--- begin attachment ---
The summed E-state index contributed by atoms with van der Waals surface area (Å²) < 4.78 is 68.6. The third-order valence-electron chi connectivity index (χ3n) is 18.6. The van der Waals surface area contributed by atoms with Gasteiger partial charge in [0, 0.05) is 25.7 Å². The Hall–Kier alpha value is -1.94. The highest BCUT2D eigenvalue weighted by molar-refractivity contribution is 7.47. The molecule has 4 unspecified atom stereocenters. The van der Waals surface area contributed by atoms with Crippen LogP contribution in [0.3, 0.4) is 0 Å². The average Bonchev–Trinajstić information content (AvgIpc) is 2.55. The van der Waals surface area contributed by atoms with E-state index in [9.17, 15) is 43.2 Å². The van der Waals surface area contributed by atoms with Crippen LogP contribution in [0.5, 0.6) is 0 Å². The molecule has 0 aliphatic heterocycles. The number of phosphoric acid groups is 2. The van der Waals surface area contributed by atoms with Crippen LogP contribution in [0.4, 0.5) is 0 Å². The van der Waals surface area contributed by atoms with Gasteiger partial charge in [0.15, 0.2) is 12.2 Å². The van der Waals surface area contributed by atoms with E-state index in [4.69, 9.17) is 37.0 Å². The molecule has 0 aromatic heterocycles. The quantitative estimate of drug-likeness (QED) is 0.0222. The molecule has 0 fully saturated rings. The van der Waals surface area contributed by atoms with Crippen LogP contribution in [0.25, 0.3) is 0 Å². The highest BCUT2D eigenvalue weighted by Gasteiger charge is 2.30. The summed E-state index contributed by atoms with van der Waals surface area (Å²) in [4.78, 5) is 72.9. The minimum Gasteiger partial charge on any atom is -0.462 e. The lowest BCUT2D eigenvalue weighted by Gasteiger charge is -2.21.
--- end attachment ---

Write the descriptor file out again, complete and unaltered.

The summed E-state index contributed by atoms with van der Waals surface area (Å²) < 4.78 is 68.6. The third-order valence-electron chi connectivity index (χ3n) is 18.6. The van der Waals surface area contributed by atoms with Gasteiger partial charge in [0, 0.05) is 25.7 Å². The Hall–Kier alpha value is -1.94. The highest BCUT2D eigenvalue weighted by molar-refractivity contribution is 7.47. The molecule has 4 unspecified atom stereocenters. The van der Waals surface area contributed by atoms with Crippen LogP contribution in [0.3, 0.4) is 0 Å². The average Bonchev–Trinajstić information content (AvgIpc) is 2.55. The van der Waals surface area contributed by atoms with E-state index in [9.17, 15) is 43.2 Å². The van der Waals surface area contributed by atoms with Crippen LogP contribution in [0.5, 0.6) is 0 Å². The molecule has 0 aliphatic heterocycles. The number of phosphoric acid groups is 2. The van der Waals surface area contributed by atoms with Crippen LogP contribution in [0.4, 0.5) is 0 Å². The van der Waals surface area contributed by atoms with Gasteiger partial charge in [0.15, 0.2) is 12.2 Å². The van der Waals surface area contributed by atoms with E-state index in [4.69, 9.17) is 37.0 Å². The molecule has 0 aromatic heterocycles. The quantitative estimate of drug-likeness (QED) is 0.0222. The molecule has 0 fully saturated rings. The van der Waals surface area contributed by atoms with Crippen LogP contribution in [0.25, 0.3) is 0 Å². The highest BCUT2D eigenvalue weighted by Gasteiger charge is 2.30. The summed E-state index contributed by atoms with van der Waals surface area (Å²) in [4.78, 5) is 72.9. The minimum Gasteiger partial charge on any atom is -0.462 e. The lowest BCUT2D eigenvalue weighted by Gasteiger charge is -2.21.